LATROBE, Pa. – You've heard all the clichés.
You can't teach speed.
It can go on and on.
Speed is something a wide receiver needs, and Antonio Brown has it, now more than ever.
While it seems to those watching that the all-everything receiver didn't have a lot of room for improvement heading into this season, he saw things differently.
This offseason he went full throttle, and believe it or not, he looks even better than ever.
"You always have to get better," said Brown. "You are either getting better or you are getting worse. This offseason I attacked it, working on little things. Trying to improve on it every day and continuing to grow.
"I surrounded myself with some good trainers, some good people that can bring out the best in me. This offseason was an opportunity for me to attack my weaknesses and hone in on things I can get better at."
Weaknesses. When you are arguably the best wide receiver in the NFL, are there really weaknesses?
"I worked on my strength, full control of the body, I got my core right," said Brown. "That has been an asset."
His work ethic, it's maniacal to say the least. From the moment he steps foot on the field he is doing something. He can't stand still, always working, always trying to get better, always setting the example that hard work pays off.
Hines Ward, who himself was a hard worker, recently said Brown takes it to another level.
"We all come here to set the standard," said Brown. "The guy behind us or the next man in line should do it better. I try to set a tempo and pace guys can relate to and see, I am catching passes, finishing the ball. Hopefully the guys in the room take heed to all of those things. Those are things that make a difference in you being a great player."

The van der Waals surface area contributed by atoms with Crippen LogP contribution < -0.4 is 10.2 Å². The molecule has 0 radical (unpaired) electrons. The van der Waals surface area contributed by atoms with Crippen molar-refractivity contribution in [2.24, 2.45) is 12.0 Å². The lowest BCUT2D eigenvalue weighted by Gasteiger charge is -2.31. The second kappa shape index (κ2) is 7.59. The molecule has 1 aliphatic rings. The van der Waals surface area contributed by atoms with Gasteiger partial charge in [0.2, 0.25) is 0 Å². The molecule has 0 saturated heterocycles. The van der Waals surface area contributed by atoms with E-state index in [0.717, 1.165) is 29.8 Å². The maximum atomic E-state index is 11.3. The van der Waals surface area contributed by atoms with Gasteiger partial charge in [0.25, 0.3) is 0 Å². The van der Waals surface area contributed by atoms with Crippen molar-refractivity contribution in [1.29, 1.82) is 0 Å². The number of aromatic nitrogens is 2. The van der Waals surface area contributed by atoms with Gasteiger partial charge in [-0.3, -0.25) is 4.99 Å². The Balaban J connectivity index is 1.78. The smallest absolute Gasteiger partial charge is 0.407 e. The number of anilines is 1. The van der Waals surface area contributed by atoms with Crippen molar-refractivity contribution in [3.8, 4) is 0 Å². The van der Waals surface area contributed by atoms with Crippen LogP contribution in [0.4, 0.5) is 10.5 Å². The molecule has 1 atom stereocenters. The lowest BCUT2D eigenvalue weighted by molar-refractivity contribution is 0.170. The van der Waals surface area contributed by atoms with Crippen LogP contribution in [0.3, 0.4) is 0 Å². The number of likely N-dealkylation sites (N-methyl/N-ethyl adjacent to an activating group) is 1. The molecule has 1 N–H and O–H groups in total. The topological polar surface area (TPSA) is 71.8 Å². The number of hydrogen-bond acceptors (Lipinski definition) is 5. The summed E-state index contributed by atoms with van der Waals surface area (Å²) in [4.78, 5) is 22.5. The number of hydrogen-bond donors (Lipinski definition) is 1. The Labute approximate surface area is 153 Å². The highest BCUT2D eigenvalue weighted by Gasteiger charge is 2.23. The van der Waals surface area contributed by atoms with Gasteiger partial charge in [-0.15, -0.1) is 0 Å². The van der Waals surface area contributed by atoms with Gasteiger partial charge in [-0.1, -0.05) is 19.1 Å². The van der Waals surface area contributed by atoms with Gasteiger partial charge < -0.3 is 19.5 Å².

Brown came into the NFL as a sixth-round draft pick and wears that with pride, approaching every day like he is that rookie fighting to make the roster.
"Every year I try to be a rookie all over again, just a little bit smarter," said Brown. "I never take anything for granted. I take every day like it's my first day. Don't look too far, be in the moment and make sure I give it my all."
Making sense of it: As the NFL official made a call during a recent Steelers practice at Saint Vincent College, Coty Sensabaugh walked over to him, talked for a few minutes, his hands showing that he was trying to get an explanation of a call.
The scene was repeated several times, Sensabaugh asking; the official explaining.
"It's constant learning and communication," said Sensabaugh. "It's good to ask them questions. I think every relationship is built on communication. I was trying to get a feel for what they call, what they don't call to help me get better.
"If you are a sponge, it can help. It doesn't hurt to learn new things. I try to learn new things every day."
Fast forward a few days and there was Sensabaugh again, asking questions and talking. This time it was with Ben Roethlisberger in practice.
"I am just trying to get an idea of what the quarterback is looking at, what their thought process is," said Sensabaugh. "I think the last time I played quarterback was little league. I couldn't throw the ball, I just ran. I think it's good to have that dialogue. I may be able to give him some input I am looking at as a cornerback. It's iron sharpening iron, helping this team be the best possible team we can be. At the end of the day our goal is a Super Bowl and to win it everybody has to play a part in it."